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Notes: Urías nears next step toward playing

Grimm pitches after birth of child; Yelich spring debut update
@AdamMcCalvy
March 5, 2020

GOODYEAR, Ariz. -- Will the Brewers have an Opening Day shortstop battle, after all? Luis Urías is hoping so. The 22-year-old infielder has been limited in Spring Training as he recovers from surgery for a broken hamate bone in his left hand, but he got his first looks at velocity

GOODYEAR, Ariz. -- Will the Brewers have an Opening Day shortstop battle, after all? Luis Urías is hoping so.

The 22-year-old infielder has been limited in Spring Training as he recovers from surgery for a broken hamate bone in his left hand, but he got his first looks at velocity this week and is hoping to be cleared to hit live pitching on Friday, when he has another check-up with the hand surgeon, Dr. Don Sheridan.

If cleared, Urías would still have hurdles to clear before he plays in games. Thursday marked exactly three weeks before the Brewers’ March 26 season opener against the Cubs.

“I’ve been doing pretty much everything,” Urías said. “I actually hit off the machine on the field [Wednesday]. I feel great. I’m ready to start playing.”

Urías was injured playing winter ball in Mexico. His first peek at live pitching since then came earlier this week when he stood in the batter’s box and tracked pitches from right-hander Miguel Sanchez, but he has been hitting coaches’ batting practice and participating in full infield drills for some time.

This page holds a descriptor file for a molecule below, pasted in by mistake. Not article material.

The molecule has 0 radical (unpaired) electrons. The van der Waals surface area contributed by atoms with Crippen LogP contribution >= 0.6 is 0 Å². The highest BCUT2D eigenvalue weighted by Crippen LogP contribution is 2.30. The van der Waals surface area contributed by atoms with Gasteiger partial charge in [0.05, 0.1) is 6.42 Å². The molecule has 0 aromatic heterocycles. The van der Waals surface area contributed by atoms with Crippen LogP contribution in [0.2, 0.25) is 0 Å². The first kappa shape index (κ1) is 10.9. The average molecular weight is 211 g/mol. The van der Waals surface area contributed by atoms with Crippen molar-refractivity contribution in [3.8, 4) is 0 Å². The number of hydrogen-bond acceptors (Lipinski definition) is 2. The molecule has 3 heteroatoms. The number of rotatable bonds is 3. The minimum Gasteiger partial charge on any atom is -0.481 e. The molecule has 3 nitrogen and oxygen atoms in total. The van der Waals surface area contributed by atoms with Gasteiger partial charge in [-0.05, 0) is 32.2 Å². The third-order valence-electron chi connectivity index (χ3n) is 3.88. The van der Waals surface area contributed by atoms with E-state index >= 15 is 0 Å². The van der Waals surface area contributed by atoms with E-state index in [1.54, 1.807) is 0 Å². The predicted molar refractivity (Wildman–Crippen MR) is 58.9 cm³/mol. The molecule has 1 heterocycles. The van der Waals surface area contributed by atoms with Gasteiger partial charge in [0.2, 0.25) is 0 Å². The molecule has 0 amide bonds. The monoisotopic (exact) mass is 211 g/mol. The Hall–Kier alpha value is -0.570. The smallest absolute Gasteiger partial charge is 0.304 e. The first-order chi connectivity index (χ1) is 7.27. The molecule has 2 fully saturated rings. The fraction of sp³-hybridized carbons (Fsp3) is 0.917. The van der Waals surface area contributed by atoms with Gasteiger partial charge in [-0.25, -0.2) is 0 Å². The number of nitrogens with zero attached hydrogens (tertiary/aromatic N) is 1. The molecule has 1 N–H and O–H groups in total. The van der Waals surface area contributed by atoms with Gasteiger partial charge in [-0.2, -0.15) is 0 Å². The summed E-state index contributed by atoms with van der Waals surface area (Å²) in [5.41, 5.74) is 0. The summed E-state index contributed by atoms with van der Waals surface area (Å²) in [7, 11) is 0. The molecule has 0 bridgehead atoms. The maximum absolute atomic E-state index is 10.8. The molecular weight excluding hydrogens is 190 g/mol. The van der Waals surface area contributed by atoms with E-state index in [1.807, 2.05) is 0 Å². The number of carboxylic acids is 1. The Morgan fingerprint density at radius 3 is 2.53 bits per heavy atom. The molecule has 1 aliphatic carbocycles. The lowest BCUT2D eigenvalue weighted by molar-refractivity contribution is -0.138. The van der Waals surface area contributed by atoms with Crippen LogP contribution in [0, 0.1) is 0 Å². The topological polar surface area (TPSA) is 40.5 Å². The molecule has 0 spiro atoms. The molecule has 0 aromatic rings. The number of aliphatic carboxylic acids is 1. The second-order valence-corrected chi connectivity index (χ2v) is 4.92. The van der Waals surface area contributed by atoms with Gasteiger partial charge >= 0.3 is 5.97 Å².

Asked how quickly Urías might progress once he’s cleared to play, Brewers manager Craig Counsell said, “I’d see him no different than position players who report here at the start of camp. We’ll have him face velocity off machines, then face live pitching in live BP. It’ll probably be on the Minor League side. A couple of times of that, and if there’s no adverse reactions, he’s ready to go [in games]. We’re looking toward the end of next week, if we stay on schedule.”

When the Brewers traded with the Padres for Urías and left-hander Eric Lauer on the day before Thanksgiving, the idea was to have him compete for shortstop with Orlando Arcia. The injury changed that, and Arcia made the most of the opening by altering his swing and hitting three home runs during the first week of Cactus League games.

“That’s been the goal since the beginning,” Urías said. “Before the surgery, the doctor said that hopefully I would be ready for Opening Day. So that’s the goal.”

Grimm feeling fortunate
Justin Grimm, the veteran reliever vying for a job with the Brewers as a non-roster invitee, was feeling “very, very, very lucky” on Thursday. After hearing everything that happened in the previous two days, it was abundantly clear what he meant.

Grimm’s pregnant wife, Gina, was home with their 21-month-old son in Nashville when the most intense tornado in the U.S. in nearly three years caused devastation east of the city overnight Monday into Tuesday. The Grimm home was about seven miles south of the damage, however, and Gina slept through the storm. But the next night, sometime in the early morning hours on Wednesday, she was awoken by a headache that required a trip to the emergency room. After performing some tests, doctors asked her, “Are you ready to have this baby?”